"In the hands of National Public Radio journalist Steve Inskeep, the Frémonts become a vehicle to explore media, the making of modern celebrity, and the fascinating world of mid-nineteenth century American politics ... [Inskeep’s] contribution is to frame these disparate threads through the lens of a widened Frémont circle, masterfully weaving the narratives together in highly readable prose. What emerges is a rich tapestry of not only the Frémonts’ relationship (an “imperfect union”), but also their imperfect midcentury United States as well.” (Missouri Historical Review

What listeners say about Imperfect Union

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Passion and Poison ☠️

I really love how passionate Steve Inskeep is so passionate about his work and story telling , honestly I can listen to him all day. This book is a ripping yarn but for me at the end of the day I felt sad that racism was so strong back in the old days and it stifled the growth of America as a sharing and equitable place for all people. Great job Steve it’s a solid book that captures the spirit of the time

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  • Kevin E. Werner
  • 26-12-2020

The ending is odd.

If you like Inskeep's voice you should like this.

The book traces the John and Jesse Fremont separately and together throughout the book. I got a real feel that Inskeep was portraying Jesse as John's Hillary. Inskeep never says that, but he plays up her role in helping her husband's career along. Both behind the scenes and overtly. Jesse, the daughter, of a Senator seems to relished the role of promoting her husband's ambition.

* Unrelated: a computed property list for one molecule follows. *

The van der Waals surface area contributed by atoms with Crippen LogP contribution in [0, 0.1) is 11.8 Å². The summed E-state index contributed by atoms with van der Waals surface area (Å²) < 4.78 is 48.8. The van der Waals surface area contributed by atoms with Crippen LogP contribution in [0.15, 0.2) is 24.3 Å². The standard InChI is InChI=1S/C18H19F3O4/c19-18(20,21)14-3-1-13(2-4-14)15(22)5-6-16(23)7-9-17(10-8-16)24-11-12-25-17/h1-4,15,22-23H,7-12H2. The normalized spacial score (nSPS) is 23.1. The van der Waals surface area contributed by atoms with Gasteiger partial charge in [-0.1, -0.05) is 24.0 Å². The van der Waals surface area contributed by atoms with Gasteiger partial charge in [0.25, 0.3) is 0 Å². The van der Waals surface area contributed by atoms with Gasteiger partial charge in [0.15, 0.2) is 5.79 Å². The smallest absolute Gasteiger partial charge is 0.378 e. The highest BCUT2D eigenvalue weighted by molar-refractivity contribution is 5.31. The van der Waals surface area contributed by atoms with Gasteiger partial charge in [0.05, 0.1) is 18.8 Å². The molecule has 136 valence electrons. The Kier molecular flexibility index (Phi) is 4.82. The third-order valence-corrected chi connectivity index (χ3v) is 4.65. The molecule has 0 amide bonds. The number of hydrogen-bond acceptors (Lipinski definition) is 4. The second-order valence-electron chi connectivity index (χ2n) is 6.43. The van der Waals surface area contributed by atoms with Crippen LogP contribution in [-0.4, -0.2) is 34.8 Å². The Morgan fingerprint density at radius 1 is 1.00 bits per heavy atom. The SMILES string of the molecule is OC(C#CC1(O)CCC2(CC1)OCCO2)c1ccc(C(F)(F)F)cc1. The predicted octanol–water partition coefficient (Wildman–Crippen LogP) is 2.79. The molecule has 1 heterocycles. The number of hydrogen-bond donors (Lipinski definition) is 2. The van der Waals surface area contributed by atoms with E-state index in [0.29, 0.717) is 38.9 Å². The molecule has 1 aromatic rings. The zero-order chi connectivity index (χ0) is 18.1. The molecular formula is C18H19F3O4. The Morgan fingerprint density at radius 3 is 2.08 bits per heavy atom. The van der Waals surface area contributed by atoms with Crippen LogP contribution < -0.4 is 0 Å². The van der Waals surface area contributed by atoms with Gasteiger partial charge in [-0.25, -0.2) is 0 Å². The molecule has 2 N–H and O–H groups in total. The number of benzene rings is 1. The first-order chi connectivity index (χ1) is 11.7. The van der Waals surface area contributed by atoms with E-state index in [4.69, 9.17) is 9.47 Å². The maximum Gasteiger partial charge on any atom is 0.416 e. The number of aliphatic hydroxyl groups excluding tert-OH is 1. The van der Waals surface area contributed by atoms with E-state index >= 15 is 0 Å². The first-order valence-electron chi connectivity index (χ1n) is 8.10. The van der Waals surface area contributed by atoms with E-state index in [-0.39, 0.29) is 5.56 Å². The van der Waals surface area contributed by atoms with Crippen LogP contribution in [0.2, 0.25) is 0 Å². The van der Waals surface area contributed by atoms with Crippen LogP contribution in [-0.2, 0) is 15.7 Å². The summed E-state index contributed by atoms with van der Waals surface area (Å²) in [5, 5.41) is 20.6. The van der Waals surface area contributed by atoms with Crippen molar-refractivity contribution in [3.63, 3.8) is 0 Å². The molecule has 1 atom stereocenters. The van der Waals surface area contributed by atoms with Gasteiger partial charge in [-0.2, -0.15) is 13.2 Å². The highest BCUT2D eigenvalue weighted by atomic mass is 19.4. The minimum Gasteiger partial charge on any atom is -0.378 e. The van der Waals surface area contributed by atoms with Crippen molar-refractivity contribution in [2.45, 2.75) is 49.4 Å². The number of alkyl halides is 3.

I think Fremont's significance may be overdone though. He was court martialed, led one expedition into a wintery mess that he escaped, but in a completely un-shakleton like manner just kinda left the rescue of the survivors to subordinates. He opened Oregon and played a pivotal role in CA independence, which led to his court martial. That being a foreshadowing of his brief role in the Civil War. He got lucky on a gold strike, but never seems to have effectively exploited it. Anyway the story stops at his failed run for the presidency in 1856.

The epilogue briefly touches on him being tried in France, in absentia, for fraud associated with railroads. Skims his early actions in Missouri at the break out of the civil war, which were without authority and led to his eventual dismissal. As for the Fremonts they lose a lot of their money and end their lives rather apart emotionally as Inskeep puts it.

Then Inskeep runs through a number of the characters and how their lives turned out. He overplays Buchanan's role in the Dred Scott decision, which is a bit odd and he also makes a passing reference to the 21st century and how things then somewhat reflect things now. This is unfortunate b/c I suspect that may have been driving his book.

Anyway, it's a good book. Listening to Inskeep for a few hours is great. I caution drawing a lot of conclusions from it. I'm skeptical anyway.

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  • Karl R. Walko
  • 03-09-2021

A Celebrity Story

We live in a day when there are so many celebrities it’s difficult to believe that there was a time when there were no celebrities. This book is about the first American celebrities. They became famous due to the national press and the invention of the train and telegraph. They straddled both the old World and the new one. They also became famous at a time when women were beginning to be political. John and Jesse Fremont were the first to use the new means of communicating to become national figures. This book is the compelling story of how John Fremont used his wife’s political connections to gain appointment as the leader of exploratory parties and she used his exploration of the West to further her ambition to become a political figure.
In the lead in to the Civil War, they played a role in defining the two sides, and even initiating the conflict. John was the first Republican candidate for president.